PubAg

Main content area

Escherichia coli colonizing healthy children in Tunisia: High prevalence of extra-intestinal pathovar and occurrence of non-extended-spectrum-β-lactamase-producing ST131 clone

Author:
Ferjani, Sana, Saidani, Mabrouka, Maamar, Elaa, Harbaoui, Sarra, Hamzaoui, Zeineb, Hosni, Houda, Amine, Faouzi Slim, Boubaker, Ilhem Boutiba Ben
Source:
International journal of antimicrobial agents 2018 v.52 no.6 pp. 878-885
ISSN:
0924-8579
Subject:
Escherichia coli, aminoglycosides, ampicillin, antibiotic resistance, carbapenems, cephalosporins, children, colistin, hygiene, intestinal microorganisms, mutation, pandemic, pathogenicity islands, pathogens, pathovars, phylogeny, plasmids, quinolones, replicon, resistance genes, sulfamethoxazole, ticarcillin, virulence, Tunisia
Abstract:
This study was performed to investigate the distribution of antimicrobial resistance genes and extra-intestinal virulence determinants in a collection of 98 Escherichia coli strains isolated from rectal swabs of healthy children. Forty-six isolated strains were resistant to at least one of the tested antibiotics (usually active against enterobacteria). They were mainly resistant to ampicillin and ticarcillin (42.97%), tetracyclin (26.5%), and trimethoprim/sulfamethoxazole (18.4%). No resistance to the third generation of cephalosporins, carbapenems, aminoglycosides and colistin was found. Resistance to penicillins was encoded by blaTEM-1 (n=34) and blaSHV-1 genes (n=4). Tetracyclin resistance was encoded by tetB (n=12), tetA (n= 5), and tetC (n=1) genes. Amongst resistant quinolones isolated (n=5), chromosomal mutations in gyrA and parC genes were detected in four isolates and qnrS1 gene in two strains. Nine plasmid replicon types were detected; IncFIB (n=36) and IncI1 (n=7) were the most frequent ones. Isolates frequently belonged to phylogenetic groups A (51.1%) and D (27.5%). Extra-intestinal pathovar (n=38) occurred mainly in B2 phylogroup (P=0.0002). Amongst them, two isolates (non-extended-spectrum-β-lactamase (ESBL)-producers) belonged to the pandemic clone ST131. A significant distribution of virulence determinants and pathogenicity island marker was observed within strains belonging to B2 and D phylogroups. Interestingly, our results showed that ExPEC strains, including ST131 pandemic clone, are present within fecal isolates in healthy children. These findings highlight the importance of intestinal microbiota as a reservoir for virulent and resistant strains. Thus, reinforcing hand hygiene and antibiotic rational use is imperative to avoid the diffusion of these pathogens in the community.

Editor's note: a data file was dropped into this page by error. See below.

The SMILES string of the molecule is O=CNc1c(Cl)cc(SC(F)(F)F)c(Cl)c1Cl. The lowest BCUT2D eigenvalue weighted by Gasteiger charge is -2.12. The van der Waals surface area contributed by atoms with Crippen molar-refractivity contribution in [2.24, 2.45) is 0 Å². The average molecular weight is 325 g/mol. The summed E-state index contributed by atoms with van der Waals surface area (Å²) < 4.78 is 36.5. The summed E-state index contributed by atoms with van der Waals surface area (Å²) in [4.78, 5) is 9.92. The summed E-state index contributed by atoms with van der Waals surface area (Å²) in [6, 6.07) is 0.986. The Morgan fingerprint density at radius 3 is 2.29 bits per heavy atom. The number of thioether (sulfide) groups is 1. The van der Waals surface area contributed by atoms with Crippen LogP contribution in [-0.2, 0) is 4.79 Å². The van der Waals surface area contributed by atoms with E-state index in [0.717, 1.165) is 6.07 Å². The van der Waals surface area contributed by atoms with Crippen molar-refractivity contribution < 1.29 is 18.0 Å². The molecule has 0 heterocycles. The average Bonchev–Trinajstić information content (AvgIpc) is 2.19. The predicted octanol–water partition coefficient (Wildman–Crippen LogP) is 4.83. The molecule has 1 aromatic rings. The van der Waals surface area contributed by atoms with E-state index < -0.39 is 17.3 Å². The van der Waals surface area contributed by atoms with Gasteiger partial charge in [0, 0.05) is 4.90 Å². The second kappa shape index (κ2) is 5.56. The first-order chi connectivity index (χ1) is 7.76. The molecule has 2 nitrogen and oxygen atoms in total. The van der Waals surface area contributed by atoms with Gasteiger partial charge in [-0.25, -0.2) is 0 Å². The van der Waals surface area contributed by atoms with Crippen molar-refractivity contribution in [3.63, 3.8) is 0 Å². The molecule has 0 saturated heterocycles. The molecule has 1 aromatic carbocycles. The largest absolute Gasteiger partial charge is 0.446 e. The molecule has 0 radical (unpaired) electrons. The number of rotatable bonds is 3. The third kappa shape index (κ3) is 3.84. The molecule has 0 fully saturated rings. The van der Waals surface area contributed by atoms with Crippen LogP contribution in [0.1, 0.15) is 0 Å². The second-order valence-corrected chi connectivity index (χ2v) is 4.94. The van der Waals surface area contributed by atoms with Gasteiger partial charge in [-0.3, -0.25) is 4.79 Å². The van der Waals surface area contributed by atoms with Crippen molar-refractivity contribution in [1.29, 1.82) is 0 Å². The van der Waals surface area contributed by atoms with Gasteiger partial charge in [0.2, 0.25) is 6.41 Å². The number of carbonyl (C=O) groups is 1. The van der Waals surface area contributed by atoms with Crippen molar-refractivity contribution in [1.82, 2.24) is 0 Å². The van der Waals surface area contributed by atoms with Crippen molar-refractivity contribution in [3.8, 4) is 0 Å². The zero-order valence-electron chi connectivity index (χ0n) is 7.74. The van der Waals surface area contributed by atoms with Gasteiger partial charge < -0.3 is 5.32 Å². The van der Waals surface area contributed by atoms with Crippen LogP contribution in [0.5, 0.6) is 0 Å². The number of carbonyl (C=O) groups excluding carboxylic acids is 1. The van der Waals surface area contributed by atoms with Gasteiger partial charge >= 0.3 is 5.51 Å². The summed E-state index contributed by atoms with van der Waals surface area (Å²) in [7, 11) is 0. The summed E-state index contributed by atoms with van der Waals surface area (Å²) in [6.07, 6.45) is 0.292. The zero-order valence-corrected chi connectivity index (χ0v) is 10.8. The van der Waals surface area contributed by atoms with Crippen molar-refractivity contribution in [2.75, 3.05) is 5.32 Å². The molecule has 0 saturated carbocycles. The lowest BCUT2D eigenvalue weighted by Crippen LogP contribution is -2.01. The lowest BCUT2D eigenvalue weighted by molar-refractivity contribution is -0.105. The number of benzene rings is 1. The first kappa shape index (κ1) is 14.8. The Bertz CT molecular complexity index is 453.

Agid:
6112167